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Activist: Comments on crime ‘unbalanced’

Published: 
Tuesday, September 10, 2013

Social activist Hazel Brown has branded Finance Minister Larry Howai’s comments on crime in yesterday’s budget as “unbalanced and inappropriate,” especially in light of his statement about Government delivering a gender-sensitive budget. “He basically said ‘you all have everything you want and you choose to commit crime’ and that is completely inadequate, especially when you think of domestic violence and the abuse of women and girls. Is that not a crime?” she asked. Discussing his allocation to National Security, Howai said: “The unemployment rate remains near to what economists call the ‘natural rate’ of unemployment. “To put it simply, there are sustainable jobs for those who wish to engage in an honest day’s work for an honest day’s pay and this is supported by the number of businesses of varying sizes which have complained consistently that they are unable to staff sufficiently their operations throughout T&T. “In essence, the problems witnessed in the recent upsurge in crime are created by those who have made deliberate life decisions to reject society’s offerings and instead fall into a life of crime.”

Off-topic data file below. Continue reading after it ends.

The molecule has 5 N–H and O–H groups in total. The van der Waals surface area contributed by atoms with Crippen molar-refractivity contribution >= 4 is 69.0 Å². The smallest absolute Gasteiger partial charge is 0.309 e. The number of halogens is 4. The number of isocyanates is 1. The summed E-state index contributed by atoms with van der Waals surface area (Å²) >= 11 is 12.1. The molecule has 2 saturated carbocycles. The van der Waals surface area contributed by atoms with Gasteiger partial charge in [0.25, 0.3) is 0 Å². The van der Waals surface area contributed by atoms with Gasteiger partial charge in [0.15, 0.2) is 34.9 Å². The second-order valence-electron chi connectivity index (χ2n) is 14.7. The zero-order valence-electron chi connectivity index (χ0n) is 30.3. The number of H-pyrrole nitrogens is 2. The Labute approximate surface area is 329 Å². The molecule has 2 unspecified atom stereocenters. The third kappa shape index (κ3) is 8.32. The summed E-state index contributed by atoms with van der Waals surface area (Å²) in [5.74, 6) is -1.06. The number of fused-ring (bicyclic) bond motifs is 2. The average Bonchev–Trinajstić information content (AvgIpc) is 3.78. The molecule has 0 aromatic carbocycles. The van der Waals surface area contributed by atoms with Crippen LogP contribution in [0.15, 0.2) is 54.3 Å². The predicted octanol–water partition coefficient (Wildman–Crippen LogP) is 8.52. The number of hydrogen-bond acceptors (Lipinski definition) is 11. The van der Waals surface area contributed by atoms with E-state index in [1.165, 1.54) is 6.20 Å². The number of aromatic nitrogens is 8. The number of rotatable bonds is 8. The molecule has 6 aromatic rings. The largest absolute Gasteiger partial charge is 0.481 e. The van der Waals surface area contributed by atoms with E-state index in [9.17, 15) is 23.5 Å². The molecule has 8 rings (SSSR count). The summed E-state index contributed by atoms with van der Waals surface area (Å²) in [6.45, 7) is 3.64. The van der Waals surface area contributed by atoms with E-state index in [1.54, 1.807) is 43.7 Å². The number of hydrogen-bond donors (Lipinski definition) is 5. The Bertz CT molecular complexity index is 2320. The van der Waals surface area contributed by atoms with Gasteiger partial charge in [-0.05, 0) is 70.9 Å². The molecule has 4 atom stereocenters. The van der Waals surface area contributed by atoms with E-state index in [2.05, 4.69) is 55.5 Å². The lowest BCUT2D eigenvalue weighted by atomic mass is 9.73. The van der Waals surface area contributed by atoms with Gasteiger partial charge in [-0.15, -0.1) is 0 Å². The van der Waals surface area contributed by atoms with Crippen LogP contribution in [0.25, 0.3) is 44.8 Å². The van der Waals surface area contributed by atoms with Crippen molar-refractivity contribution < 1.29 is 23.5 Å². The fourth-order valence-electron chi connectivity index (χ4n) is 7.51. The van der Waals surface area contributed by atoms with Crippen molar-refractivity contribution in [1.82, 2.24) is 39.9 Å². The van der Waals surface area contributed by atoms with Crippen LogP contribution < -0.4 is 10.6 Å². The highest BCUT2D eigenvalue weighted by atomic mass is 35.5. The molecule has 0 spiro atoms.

Brown commented: “He has ignored all of the social issues with that approach. He is telling people that they are responsible and we are not and that kind of thinking has us in this crime situation we are in. “We are all responsible. Don’t tell me you are spending a significant amount of money on crime. “How can you talk about dealing with crime when people still can’t read? Where is the analysis of the impact of what Government is doing?” She questioned Government’s distribution of laptops to students and asked whether the ministry or the Government had given an analysis of the results of free laptops. “I expected more in terms of analysis,” she added. Browne slammed Howai for stating that the removal of Value Added Tax (Vat) on food items was a success. “That was an absolute failure. All of the prices went up higher than the 15 per cent. Did they do an analysis of what happened to the prices after budget?” she asked. She described the entire budget presentation as a “long narrative without any substantial analysis.” KC

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